Do Bananas Cause Heartburn?
A lot of people try to figure out which foods are better to consume when it comes to frequent heartburn. Bananas, the world’s most popular fruit, comes up in that conversation. But what can you do if one of your favorite foods might give you heartburn?
Keep reading to find out the causes of heartburn, whether bananas help or worsen heartburn symptoms, and how you can relieve your frequent heartburn.
What Is Heartburn?
First things first. What are we talking about when we say heartburn? Heartburn is that uncomfortable feeling that occurs when stomach acids flow up your esophagus.
When you experience heartburn, you might have a burning feeling in your chest or in your throat. There might also be a sour or acidic taste in your mouth. Heartburn can feel worse when you bend over or lie down.
So, Are Bananas a Heartburn Culprit?
Some people have concerns about whether bananas increase the risk of experiencing heartburn. The consensus is no, bananas have not been found to increase the risk of experiencing heartburn.
But here’s a question for you: How ripe are the bananas you’re eating?
Take a look again at the woman at the top of the page eating a banana. Notice the banana’s uniform bright yellow color? Notice no cute brown speckles?
When is a Banana Ripe?
According to medical scientists1 and banana growers2, that Cavendish banana is not at peak ripeness. A fully ripe banana has brown speckles. The
Chiquita Banana jingle from the 1940s states this clearly:
Chiquita banana and I've come to say
Bananas have to ripen in a certain way
When they are fleck'd with brown and have a golden hue
Bananas taste the best and are best for you
That’s not just a catchy tune, it’s also good advice because the banana’s ripeness affects how your body digests it.
Banana Ripeness and Resistant Starch
It’s connected to the fruit’s levels of something called “resistant starch,” which change as the banana ripens. Unripe green bananas have a lot of resistant starch. The human stomach and small intestines have difficulty digesting this type of starch.
As the bananas ripen, the starch breaks down into sugars, so the banana becomes softer and sweeter. The skin gets thinner, too. (Fun fact: Ripening bananas glow blue under UV lights!3)
With less starch and more sugar, ripe bananas are easier for people to digest.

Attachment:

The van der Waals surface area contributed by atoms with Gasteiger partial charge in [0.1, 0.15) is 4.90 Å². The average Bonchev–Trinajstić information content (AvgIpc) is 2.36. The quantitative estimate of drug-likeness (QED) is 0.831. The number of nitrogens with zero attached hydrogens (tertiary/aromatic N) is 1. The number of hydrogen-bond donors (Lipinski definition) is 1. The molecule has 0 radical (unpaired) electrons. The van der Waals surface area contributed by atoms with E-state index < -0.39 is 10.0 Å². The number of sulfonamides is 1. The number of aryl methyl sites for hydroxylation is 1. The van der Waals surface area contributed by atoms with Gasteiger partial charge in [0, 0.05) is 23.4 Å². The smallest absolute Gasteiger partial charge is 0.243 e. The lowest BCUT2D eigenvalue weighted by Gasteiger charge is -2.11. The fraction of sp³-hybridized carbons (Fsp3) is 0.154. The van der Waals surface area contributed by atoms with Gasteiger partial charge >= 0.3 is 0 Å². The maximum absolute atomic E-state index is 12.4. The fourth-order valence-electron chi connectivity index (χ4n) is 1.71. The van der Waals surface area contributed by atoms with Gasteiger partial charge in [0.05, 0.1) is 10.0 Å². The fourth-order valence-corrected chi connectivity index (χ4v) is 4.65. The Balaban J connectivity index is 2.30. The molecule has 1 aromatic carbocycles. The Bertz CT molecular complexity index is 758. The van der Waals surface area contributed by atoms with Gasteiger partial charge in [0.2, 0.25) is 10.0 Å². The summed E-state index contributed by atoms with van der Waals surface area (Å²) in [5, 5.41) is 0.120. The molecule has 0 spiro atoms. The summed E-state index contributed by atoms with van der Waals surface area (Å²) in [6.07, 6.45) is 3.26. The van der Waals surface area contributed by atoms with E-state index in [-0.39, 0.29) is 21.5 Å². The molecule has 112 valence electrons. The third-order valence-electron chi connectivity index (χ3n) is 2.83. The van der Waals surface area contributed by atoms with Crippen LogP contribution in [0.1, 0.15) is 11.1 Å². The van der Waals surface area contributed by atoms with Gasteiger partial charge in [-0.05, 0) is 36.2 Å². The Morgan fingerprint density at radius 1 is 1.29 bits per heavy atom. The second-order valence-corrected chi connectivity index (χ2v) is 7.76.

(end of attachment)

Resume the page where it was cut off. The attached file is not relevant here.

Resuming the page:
The Banana, A Health Hero
All this doesn’t mean don’t eat yellow bananas if they appeal (sorry, couldn’t resist) to you—or even ones with a bit of green at the ends. But if you experience some stomach upset after eating a banana, its level of ripeness might be a factor.
Just try eating bananas at different stages of ripeness and observe how you feel.
In any case, rest assured that bananas—from barely ripe to very ripe—have great health benefits. Bananas are a great source of these important nutrients:4
- Vitamin B6
- Vitamin C
Nutrients found in bananas help regulate blood pressure and better control the heart’s activity. Even the banana peel can be put to good use to soothe a mosquito bite.
Ripe Bananas and pH Levels
Here’s another surprise: bananas have properties that can help relieve symptoms of heartburn! It has to do with the fruit’s rating on the pH scale, which can measure how acidic a food is. The higher the pH level, the less acidity a food has.
Ripe bananas are only mildly acidic; they have an approximate pH level of 5 to 5.3.5 Eating a banana when it’s ripe—and has a higher pH level—can help offset stomach acid.6
Foods and Drinks that Can Cause Heartburn
If bananas aren’t a common cause of heartburn, what foods are? These foods and drinks may increase your risk of experiencing heartburn:7
- Spicy foods
- Citrus fruits
- Fried foods
- Tomato products
- Foods with high fat contents
- Eating too much food at once
- Carbonated drinks
- Caffeinated drinks
If you limit how much you consume these foods and drinks, you may decrease your chances of experiencing heartburn.
Ways to Relieve Heartburn
There are other things you can do to help lessen your heartburn symptoms7—even if you’re not the biggest fan of bananas:
- wearing tight clothes. Wearing tight clothes can put pressure on the lower part of your esophagus.
- lying down or going to sleep immediately after you eat. Wait at least two or three hours after eating before you lie down. You should also avoid eating right before your bedtime.
- smoking. Smoking can make it harder for the lower part of your esophagus to properly relax and tighten.
- drinking alcohol. Alcohol can also affect how well the lower part of your esophagus performs its duties.
- Stay at a healthy weight. Excess fat can add pressure to your stomach and push acid up your esophagus.
- Take antacids. Antacids can help offset occasion heartburn (that’s heartburn that occurs less than two times a week). We like TUMs, of course!
Nexium 24HR, available as ClearMinis, Tablets or Capsules, stops acid at the source and provides the most powerful OTC acid control available. Just one pill a day for 14 days gives you 24-hour protection. Use as directed to treat frequent heartburn. Do not take for more than 14 days or more often than every 4 months unless directed by a doctor. Not for immediate relief.
Explore Nexium 24HR products.